Photos by Jesse McRae
My last gastronomical misadventure left me in a condition so critical, I was temporarily unable to do much of anything, let alone put my palate to proper use. Early on in the recovery process I happily began to transition from volunteer eating guy to staff writer/eating guy, which saw me working on big-shot news-type articles, and it was during this vulnerable time the dastardly Meal Man saw fit to usurp my rightful vocation.
But fear no more, hungry Peterburrians! For I, your gracious and benevolent Food Dude, have reclaimed my noble birthright (I see myself as more of a despot than a dictator), and henceforth there shall be naught but reviews from the one true Eater of Entrées, Taster of Take-Out, Consumer of Cuisine.
He’s big, he’s back, and he’s hungrier than ever. Where better to start afresh than The Only Café in Peterborough?
Originally founded on Toronto’s Danforth Avenue, this incarnation of The Only is below the Gordon Best Theatre on Hunter Street, just east of Aylmer. Since this place has been here for twenty-two years, you have probably seen it before and odds are you didn’t need me to tell you where it is. Or maybe, due to a lack of eye-catching signage, you did.
What probably will be news is that on top of the legal requirement of having some food be purchasable at a drinking establishment, The Only actually boasts a café-sized menu. I honestly didn’t even know they sold food up until this year.
If you’ve ever been here, you know the interior. The place looks its age, at the least. Funky tunes fill the air. There’s a shuffleboard table and an uncanny amount of framed photos hanging from nearly every vertical surface (and a few horizontal ones). Seating options are barstools, tables, and in the summer months there’s a patio along the perimeter, overlooking Jackson Creek.
Food Dude’s Words of Wisdom: For a unique experience, take a seat at the elevated table in the back of the room. This will let you and your friends feel like gods observing lowly mortals. There’s also some kind of weird kids’ play area under the platform, if that’s your thing.
A few minutes after showing myself to a seat, I was approached and asked by a server what I’d like, and my request of food was answered with a menu and the information that orders must be made at the bar, as there isn’t table service here. Fair enough for a bar.
The menu is a single double-sided sheet, at least a quarter of which is alcohol. There are all-day breakfast options ($4-$9.50), a variety of omelettes ($11.50 each), soup/salad selections, over twenty sandwiches ($4-$9.40), and the interestingly named Ernest Hemingway Memorial Beer Snacks, an assortment of super-simple items for such as chips, humus, guacamole, and Jamaican patties; oddly enough, the menu’s priciest items (over $12) can be found here.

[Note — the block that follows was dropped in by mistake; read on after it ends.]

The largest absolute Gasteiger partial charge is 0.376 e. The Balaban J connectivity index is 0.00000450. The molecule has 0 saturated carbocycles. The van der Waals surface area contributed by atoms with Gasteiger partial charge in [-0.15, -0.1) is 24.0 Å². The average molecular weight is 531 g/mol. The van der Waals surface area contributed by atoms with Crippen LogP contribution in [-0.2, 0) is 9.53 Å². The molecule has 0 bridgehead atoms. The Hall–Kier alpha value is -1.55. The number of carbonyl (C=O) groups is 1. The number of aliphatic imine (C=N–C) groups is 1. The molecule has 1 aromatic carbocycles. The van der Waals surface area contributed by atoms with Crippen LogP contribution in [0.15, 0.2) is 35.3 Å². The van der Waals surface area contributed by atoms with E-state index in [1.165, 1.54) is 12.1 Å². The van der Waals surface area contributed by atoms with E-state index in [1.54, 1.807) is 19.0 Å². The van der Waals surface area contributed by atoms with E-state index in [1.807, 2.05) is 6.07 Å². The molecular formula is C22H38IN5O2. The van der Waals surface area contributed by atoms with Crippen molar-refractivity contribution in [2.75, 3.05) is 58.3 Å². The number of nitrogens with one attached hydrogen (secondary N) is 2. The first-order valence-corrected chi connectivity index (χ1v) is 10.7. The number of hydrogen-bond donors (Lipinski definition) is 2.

Ever a fan of John Montagu’s innovation, I chose the Club Marrakech; turkey, Gouda, hard-boiled egg slices, lettuce, tomato, red onion, and cumin. Sandwiches are available on many kinds of bread including pumpernickel, sunflower, and organic multi-grain. I forgot to specify upon ordering and wasn’t asked for my choice, so I’m unsure of which I got.
There was only a handful of people in the joint besides me, but my order took nearly ten minutes. A possible reason is that the turkey was cut off a whole bird, as I did see an entire one in the small bar kitchen. A more certain reason is that this was a ridiculously huge sandwich.
Served cut in half with three pickle wedges, this double-decker beast boasted nearly an inch of meat alone, and the other toppings were plentiful to boot. No knife and fork were provided, which could easily lead to difficulty eating something of such stature. Even I with my giant maw had some trouble.
Truthfully, I’m finding it difficult to write anything in particular about the sandwich’s taste. The three words at the forefront of my mind are simply: It was good. The produce tasted fresh, as did the eggs, which is quite important. The turkey was moist, but might have been nicer were it still warm. The amount of cheese made it almost each bite’s strongest flavour, which after a while became a little disappointing.
While I wouldn’t say it was worth writing home about, in keeping with those three previous words, it was a solid sandwich. It was a bit reminiscent of the kind you make out of holiday leftovers. I can’t say that its $9.40 price tag is entirely out of the question, due to the sheer mass of sustenance it gets you. I was actually commended by the staff after my plate was taken away for eating the whole thing.
If you plan on eating at The Only, be sure to bring cash and arrive before 10 p.m., as menu options are reduced thereafter. Actually, seeing as there seems to be a negative correlation between number of hours the place has been open that day and friendliness of staff, I’d say go as early as possible.